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Under California Law, is Kicking Someone Considered Assault with a Deadly Weapon?

Posted by Neil Shouse | Sep 19, 2018 | 0 Comments

penal code 245(a)(1) california legal defense attorneys
Under Penal Code 245(a)(1), assault with a deadly weapon (“ADW”) consists of an assault that is committed either with a so-called “deadly weapon,” OR by means of force likely to produce great bodily injury.


Maybe. California courts have ruled that hands and feet are not considered “deadly weapons” under California's assault with deadly weapons law, penal code 245(a)(1). However, kicking someone can still be considered assault with a deadly weapon if it is done with force likely to produce great bodily injury.

Under Penal Code 245(a)(1), assault with a deadly weapon (“ADW”) consists of an assault that is committed either with a so-called “deadly weapon,” OR by means of force likely to produce great bodily injury.

The California Supreme Court has interpreted this language to mean that a person is guilty of assault with a deadly weapon if he commits an assault under either of the two circumstances:

  1. With a deadly weapon; OR ,
  2. By means of force likely to produce great bodily injury.

The two acts lead to the same charge.

People v. Aguilar

In People vs Aguilar, 16 Cal. 4th 1023 (1997), the California Supreme Court looked at whether hands or feet can be a deadly weapon within the meaning of Penal Code section 245. The Supreme Court made two important rulings in this case.

First, the Court stated that hands and feet are not “deadly weapons” under PC 245(a)(1). Deadly weapons, within the context of Penal Code 245, are limited to objects extrinsic to the human body. The Court did leave open the idea that some footwear (e.g., steel-toed boots) could be capable of being a deadly weapon, but bare feet and plain shoes are not weapons.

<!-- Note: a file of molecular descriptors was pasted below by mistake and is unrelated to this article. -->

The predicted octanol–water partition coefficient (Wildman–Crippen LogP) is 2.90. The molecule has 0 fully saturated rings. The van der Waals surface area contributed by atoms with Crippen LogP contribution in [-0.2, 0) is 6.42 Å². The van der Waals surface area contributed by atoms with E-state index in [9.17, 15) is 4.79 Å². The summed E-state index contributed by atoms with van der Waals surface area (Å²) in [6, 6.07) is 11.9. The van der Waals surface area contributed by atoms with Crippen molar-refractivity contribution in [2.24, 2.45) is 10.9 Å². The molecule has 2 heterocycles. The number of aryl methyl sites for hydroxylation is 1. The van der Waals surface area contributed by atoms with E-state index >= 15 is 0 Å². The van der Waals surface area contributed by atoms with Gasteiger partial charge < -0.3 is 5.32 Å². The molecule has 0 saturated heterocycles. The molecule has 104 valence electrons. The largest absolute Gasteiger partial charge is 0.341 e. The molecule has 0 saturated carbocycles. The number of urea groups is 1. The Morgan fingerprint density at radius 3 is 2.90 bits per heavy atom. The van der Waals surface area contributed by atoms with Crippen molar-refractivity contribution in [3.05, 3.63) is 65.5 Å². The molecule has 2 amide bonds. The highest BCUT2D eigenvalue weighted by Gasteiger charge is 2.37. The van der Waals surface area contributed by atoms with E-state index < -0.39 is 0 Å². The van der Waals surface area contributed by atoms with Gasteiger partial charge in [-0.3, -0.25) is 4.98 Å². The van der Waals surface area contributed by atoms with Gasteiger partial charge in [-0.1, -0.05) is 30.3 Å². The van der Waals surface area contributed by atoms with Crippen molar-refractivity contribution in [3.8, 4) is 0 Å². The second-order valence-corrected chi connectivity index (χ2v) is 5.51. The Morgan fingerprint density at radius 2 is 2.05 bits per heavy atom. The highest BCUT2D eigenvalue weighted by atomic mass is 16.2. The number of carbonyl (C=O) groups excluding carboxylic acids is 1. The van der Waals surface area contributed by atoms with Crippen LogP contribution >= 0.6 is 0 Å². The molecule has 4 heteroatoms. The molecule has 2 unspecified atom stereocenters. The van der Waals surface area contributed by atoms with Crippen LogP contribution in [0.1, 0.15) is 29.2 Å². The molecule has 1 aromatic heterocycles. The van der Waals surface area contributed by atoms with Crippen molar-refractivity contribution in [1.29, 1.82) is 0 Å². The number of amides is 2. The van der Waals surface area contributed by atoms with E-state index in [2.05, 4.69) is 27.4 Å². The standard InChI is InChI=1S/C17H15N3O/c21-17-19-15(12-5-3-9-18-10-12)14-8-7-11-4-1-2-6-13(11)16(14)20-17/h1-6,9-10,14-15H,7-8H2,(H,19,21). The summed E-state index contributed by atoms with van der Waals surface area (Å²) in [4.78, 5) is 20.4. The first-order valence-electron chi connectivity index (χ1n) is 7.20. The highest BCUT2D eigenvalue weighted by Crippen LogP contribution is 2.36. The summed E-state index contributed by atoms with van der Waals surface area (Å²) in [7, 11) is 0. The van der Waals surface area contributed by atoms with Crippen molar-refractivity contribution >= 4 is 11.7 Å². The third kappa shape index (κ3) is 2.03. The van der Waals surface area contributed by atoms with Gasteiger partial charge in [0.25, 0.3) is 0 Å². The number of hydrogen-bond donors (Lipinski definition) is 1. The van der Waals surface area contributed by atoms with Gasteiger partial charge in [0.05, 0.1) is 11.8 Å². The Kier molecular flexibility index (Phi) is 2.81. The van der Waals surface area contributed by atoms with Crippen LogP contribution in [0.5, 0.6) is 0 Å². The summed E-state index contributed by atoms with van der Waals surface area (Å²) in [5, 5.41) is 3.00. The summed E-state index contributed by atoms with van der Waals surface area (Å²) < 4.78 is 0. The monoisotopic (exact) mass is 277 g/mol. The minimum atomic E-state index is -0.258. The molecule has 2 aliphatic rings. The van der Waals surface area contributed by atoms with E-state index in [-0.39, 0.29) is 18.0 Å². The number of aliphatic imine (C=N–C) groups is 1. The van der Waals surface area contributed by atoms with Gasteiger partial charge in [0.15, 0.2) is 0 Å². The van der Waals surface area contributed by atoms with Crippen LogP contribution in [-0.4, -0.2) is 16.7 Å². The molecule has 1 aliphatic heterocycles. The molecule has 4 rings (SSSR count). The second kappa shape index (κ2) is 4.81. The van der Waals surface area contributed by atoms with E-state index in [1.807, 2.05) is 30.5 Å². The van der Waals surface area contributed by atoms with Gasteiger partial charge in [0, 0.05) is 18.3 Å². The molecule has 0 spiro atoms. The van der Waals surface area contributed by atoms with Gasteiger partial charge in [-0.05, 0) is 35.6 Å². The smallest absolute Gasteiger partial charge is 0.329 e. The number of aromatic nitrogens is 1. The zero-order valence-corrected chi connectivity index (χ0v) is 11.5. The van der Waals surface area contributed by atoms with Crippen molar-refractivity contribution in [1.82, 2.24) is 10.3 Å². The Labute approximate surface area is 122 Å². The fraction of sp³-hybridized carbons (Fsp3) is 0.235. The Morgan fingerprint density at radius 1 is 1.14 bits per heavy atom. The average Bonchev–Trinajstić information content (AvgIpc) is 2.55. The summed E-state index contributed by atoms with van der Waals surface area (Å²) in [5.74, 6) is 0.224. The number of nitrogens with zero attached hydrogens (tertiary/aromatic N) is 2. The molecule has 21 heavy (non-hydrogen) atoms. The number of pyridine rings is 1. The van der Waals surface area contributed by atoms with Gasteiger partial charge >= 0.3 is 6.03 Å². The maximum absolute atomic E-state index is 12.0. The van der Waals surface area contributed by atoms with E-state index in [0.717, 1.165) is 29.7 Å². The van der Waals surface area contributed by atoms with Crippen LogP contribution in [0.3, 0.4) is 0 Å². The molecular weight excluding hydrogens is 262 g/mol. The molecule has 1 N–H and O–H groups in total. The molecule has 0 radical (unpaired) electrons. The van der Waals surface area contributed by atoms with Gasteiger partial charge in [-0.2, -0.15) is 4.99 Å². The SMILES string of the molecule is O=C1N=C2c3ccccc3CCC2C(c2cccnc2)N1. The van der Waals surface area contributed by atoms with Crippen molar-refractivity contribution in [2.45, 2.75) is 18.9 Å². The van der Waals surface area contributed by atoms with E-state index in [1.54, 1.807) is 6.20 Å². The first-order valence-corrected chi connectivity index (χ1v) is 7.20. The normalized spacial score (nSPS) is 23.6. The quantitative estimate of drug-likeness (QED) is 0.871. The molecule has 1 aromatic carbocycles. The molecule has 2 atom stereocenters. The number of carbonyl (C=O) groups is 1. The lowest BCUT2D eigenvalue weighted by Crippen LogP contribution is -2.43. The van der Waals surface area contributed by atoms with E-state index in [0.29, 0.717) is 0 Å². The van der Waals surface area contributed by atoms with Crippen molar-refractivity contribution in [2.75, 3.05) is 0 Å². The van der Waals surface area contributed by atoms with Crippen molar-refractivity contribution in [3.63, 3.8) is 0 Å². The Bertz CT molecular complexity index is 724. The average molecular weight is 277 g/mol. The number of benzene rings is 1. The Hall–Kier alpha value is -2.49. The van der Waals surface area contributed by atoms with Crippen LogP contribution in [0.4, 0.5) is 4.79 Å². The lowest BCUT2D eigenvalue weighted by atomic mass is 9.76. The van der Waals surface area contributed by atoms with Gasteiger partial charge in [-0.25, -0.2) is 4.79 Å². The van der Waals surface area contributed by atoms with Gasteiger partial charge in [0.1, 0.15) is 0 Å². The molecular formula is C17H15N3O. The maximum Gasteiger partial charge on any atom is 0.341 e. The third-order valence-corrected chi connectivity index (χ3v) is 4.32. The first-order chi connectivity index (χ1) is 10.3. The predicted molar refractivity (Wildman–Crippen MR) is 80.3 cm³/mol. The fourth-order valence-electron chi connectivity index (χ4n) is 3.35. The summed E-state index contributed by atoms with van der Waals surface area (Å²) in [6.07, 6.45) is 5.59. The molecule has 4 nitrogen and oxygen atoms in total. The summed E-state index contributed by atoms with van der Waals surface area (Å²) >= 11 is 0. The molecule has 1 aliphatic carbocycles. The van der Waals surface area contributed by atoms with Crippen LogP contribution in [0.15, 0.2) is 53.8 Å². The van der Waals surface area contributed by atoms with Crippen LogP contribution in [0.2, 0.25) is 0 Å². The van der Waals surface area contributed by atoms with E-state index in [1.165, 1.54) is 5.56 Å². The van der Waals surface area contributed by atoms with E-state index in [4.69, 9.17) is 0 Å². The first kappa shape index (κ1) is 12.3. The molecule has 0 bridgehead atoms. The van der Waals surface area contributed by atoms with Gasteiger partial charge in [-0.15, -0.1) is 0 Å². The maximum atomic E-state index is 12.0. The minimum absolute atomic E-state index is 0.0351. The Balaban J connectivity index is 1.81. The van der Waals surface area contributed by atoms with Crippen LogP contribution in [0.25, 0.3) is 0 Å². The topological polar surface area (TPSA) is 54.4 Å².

Second, the Court provided clarity on the language used in PC 245. In describing the commission of an ADW, Penal Code 245 mentions both:

  • An assault committed with a deadly weapon; and,
  • An assault committed by means of force likely to produce great bodily injury.

The Supreme Court ruled that in PC 245(a)(1) cases, the focus is more on the nature of the force used, and not on trying to differentiate between the two acts. The Court concluded that either of the above acts will lead to a charge of assault with a deadly weapon.

The Court stated:

Every person who commits an assault upon the person of another with a deadly weapon or instrument or by means of force likely to produce great bodily injury is guilty of a violation of section 245, subdivision (a)(1) of the Penal Code, a crime.

(emphasis added). This means a kick can lead to an ADW charge, even if a foot is not a deadly weapon. The kick would just have to be made with enough force likely to produce great bodily injury.

Application of Force Likely to Cause Great Bodily Injury

The above Supreme Court case tells us that an important focus in PC 245(a)(1) cases is on the nature of the force used by a defendant. The definition of “application of force” under Penal Code 245(a)(1) is any harmful or offensive touching. A slight touching will fit under this definition if it is done in an offensive manner.

Please note that an ADW charge can occur even if the force, or touching, in a case did not or could not cause an injury. The main point is whether a person took some forceful action that could have caused great bodily harm.

This means that kicking someone could be considered assault with a deadly weapon under Penal Code 245(a)(1) PC even if the kick did not hit, or did not injure, the intended recipient. Again, the kick would just have to be made with enough force likely to cause great bodily injury.

“Great bodily injury” is defined as significant or substantial physical injury. Note that this is a rather vague definition. It includes something greater than minor harm, but a prosecutor will have to use the facts of a case to show that a force was actually great enough to produce “great bodily injury.”

About the Author

Neil Shouse

Southern California DUI Defense attorney Neil Shouse graduated with honors from UC Berkeley and Harvard Law School (and completed additional graduate studies at MIT).

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